Coming into the year, the Padres were happy with the off-season of Matt Bush. He worked hard in the weight room to transform his body into a fitter specimen for full-season ball.
He was ticketed to High-A Lake Elsinore because the team felt he deserved it.
But the season began on a sour note. He hit under .200 through his first 14 games before catching a pocket of wind, going 8-for-18 with eight RBI over a five-game stretch for a season-high .226 average on April 27. Things spiraled down from there. He ended his tenure as a hitter with a .204 average and missed several weeks to injury.
He ends his career with a .219 average over 206 minor league games as a hitter. Now, Bush's new career begins.
"The process is taking place (Thursday) for the first time. I have been thinking about it for a while and it is one of the reasons I went to Lake Elsinore last night – to talk to Matt and see what his feelings were.
"I think he is ecstatic about making this change. I think it is relieving a lot of pressure from him. It is something he really wants to do."
The 5-foot-11 Bush worked in the 92-94 MPH range with his fastball as a prep, topping out at 97 PH. He also had a plus curveball as a 17-year-old, going 9-1 with a 0.42 ERA for Mission Bay High School.
He was traditionally named to have the best arm for an infielder in each league he played.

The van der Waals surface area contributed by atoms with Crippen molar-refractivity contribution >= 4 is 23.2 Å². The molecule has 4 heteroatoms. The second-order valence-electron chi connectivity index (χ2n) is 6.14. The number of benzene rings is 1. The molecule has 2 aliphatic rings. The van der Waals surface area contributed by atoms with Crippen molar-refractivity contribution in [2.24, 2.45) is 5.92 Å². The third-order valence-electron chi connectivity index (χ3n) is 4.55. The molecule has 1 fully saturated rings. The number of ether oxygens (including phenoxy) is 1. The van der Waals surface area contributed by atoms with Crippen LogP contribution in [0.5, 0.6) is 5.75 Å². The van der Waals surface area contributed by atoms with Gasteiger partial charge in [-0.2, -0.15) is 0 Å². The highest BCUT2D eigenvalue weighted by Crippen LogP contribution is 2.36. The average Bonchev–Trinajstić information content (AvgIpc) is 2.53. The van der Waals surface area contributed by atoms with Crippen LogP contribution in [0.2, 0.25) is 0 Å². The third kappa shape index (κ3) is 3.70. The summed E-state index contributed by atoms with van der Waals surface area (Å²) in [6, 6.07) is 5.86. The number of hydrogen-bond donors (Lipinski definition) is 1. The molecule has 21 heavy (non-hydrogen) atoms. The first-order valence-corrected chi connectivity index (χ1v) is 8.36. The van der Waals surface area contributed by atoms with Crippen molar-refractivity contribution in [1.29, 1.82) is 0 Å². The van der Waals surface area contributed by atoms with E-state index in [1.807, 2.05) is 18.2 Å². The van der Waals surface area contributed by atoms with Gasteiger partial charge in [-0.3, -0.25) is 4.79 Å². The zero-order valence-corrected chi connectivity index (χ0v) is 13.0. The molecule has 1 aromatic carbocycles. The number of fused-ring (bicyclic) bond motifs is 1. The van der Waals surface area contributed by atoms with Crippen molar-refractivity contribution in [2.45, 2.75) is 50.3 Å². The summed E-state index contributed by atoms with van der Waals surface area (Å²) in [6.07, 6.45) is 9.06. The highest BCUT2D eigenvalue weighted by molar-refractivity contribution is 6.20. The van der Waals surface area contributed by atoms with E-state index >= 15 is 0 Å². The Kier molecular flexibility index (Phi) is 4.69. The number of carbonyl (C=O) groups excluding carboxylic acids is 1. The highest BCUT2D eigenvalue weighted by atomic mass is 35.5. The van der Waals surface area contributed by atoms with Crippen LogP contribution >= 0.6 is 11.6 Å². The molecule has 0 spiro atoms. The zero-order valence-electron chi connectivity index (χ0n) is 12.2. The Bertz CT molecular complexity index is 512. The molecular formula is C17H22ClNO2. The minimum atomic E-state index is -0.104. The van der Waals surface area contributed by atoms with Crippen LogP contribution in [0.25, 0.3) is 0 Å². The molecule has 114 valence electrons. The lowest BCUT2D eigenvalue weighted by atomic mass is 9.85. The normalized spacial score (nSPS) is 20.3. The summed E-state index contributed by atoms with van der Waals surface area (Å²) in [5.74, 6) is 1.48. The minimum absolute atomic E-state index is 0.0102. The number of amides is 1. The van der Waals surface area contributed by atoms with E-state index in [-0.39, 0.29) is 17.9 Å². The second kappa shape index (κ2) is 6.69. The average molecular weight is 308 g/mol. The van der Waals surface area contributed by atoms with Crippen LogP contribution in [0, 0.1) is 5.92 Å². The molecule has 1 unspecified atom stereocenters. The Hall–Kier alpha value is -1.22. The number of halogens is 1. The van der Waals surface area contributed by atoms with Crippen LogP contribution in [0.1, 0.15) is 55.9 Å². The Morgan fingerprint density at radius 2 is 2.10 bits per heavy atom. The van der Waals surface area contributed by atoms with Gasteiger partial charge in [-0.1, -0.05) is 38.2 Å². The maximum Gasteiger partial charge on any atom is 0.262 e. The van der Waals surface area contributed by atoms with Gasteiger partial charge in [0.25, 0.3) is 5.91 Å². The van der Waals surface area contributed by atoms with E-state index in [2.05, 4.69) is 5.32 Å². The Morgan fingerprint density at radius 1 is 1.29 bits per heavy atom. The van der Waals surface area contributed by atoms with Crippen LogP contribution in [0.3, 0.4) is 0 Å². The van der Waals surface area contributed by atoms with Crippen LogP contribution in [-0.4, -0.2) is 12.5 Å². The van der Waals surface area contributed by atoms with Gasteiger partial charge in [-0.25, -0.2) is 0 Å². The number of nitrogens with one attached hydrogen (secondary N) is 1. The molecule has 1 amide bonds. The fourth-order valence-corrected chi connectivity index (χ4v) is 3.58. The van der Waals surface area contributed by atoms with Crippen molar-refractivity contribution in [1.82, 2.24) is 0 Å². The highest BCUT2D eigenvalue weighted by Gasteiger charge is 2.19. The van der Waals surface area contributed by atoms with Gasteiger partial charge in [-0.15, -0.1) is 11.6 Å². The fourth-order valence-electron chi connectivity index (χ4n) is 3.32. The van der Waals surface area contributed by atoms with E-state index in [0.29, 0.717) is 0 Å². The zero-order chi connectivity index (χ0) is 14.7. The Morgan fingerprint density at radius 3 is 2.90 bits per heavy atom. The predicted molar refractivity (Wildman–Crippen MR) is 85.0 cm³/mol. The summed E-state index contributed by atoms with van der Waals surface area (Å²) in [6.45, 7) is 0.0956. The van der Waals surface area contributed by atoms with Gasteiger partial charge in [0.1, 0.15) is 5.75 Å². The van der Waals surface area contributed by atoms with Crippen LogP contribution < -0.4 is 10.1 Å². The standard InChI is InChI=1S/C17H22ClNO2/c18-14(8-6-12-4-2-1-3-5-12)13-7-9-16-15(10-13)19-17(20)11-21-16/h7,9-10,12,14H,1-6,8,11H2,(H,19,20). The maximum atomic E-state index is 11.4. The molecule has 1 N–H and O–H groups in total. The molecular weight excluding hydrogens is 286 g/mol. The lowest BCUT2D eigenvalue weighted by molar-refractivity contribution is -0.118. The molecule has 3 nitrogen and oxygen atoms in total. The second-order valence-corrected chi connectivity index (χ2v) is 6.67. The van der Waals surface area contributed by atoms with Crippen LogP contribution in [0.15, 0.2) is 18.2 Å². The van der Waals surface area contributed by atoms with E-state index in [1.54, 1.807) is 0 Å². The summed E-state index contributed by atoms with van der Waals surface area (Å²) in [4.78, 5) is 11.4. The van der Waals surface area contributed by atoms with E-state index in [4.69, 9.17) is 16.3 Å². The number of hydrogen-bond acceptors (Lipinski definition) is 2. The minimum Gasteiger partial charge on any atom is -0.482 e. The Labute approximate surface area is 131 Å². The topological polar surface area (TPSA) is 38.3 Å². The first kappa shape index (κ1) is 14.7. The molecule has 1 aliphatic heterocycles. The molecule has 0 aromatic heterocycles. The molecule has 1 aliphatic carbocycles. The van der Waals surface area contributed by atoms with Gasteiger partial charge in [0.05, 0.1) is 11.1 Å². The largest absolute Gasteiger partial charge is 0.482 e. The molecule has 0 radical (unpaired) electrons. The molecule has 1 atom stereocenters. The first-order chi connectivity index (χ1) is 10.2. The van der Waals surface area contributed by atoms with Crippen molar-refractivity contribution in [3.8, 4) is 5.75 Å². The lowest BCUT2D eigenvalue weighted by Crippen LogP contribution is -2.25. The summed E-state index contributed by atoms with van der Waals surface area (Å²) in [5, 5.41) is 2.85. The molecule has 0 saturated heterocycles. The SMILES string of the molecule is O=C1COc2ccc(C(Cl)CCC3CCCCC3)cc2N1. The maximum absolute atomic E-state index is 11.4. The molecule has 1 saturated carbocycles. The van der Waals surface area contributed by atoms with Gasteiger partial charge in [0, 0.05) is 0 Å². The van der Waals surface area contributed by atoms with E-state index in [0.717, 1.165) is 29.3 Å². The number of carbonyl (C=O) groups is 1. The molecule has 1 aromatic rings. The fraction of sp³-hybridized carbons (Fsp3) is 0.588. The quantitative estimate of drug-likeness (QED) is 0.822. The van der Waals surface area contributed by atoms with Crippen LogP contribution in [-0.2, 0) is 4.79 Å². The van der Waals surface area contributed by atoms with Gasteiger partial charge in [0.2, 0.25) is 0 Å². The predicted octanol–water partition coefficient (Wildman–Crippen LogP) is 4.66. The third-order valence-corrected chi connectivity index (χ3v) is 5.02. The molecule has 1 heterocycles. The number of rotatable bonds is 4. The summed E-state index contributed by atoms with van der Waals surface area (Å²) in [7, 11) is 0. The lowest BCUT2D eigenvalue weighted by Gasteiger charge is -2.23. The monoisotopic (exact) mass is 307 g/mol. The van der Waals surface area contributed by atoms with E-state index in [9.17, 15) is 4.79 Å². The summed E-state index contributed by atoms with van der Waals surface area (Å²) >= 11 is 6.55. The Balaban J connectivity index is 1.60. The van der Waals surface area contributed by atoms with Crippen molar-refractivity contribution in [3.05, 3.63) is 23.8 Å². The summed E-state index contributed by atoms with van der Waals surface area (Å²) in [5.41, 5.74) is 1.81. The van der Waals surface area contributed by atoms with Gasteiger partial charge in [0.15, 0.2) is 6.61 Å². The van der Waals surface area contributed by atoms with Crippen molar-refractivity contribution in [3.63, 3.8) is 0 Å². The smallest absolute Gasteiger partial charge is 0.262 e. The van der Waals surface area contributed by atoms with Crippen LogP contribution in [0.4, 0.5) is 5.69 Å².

"We are going to take it slow," Fuson cautioned. "We are going to leave him (in Lake Elsinore) for a week or so with Webby (pitching coach Steve Webber). We will let him do some sides. Let him do a different type of strength and conditioning program because he will be using a whole different set of muscles and muscle groups and take it slow.
"From there, if he feels good and the arm is ok from the sides then we will get him in simulation games for a little bit and take it slow and see where we are in the middle of the month."
Bush was also known to have a compact delivery, but who knows how it will all translate after being away from the mound for so long.
A right-hander out of Rose State Community College, McBryde was signed by the Padres as a draft-and-follow minutes before the signing deadline.
"He is a big, strong kid that (scout) Lane Decker has liked for two years now and has been under our control for two years," said Fuson. "It got to a point where Lane wanted to be aggressive."
The 6-foot-2, 200-pounder went 4-5 with a 4.01 ERA this year, allowing 65 hits and 22 walks while striking out 82. He has a plus fastball and good feel for off-speed pitches.
"He is a big, physical kid who can get it up to 96, 90-94 pretty firm," Fuson added. "He is around the zone and has a good clean arm, similar to (Aaron) Breit – a similar type guy."
McBryde is slated to begin the season in Eugene.
The news on third baseman Bryce Lefebvre was not nearly as good. He hit .314 with 13 doubles, 10 homers and 45 RBIs in 48 games for Scottsdale Community College.
A 45th-round pick in 2006, the Padres had a 48-hour window to negotiate with him after his final game on Wednesday. They would not need to use the full window.
"We are done with him," Fuson said. "We are not signing Bryce Lefebvre. He has apparently decided to go to school."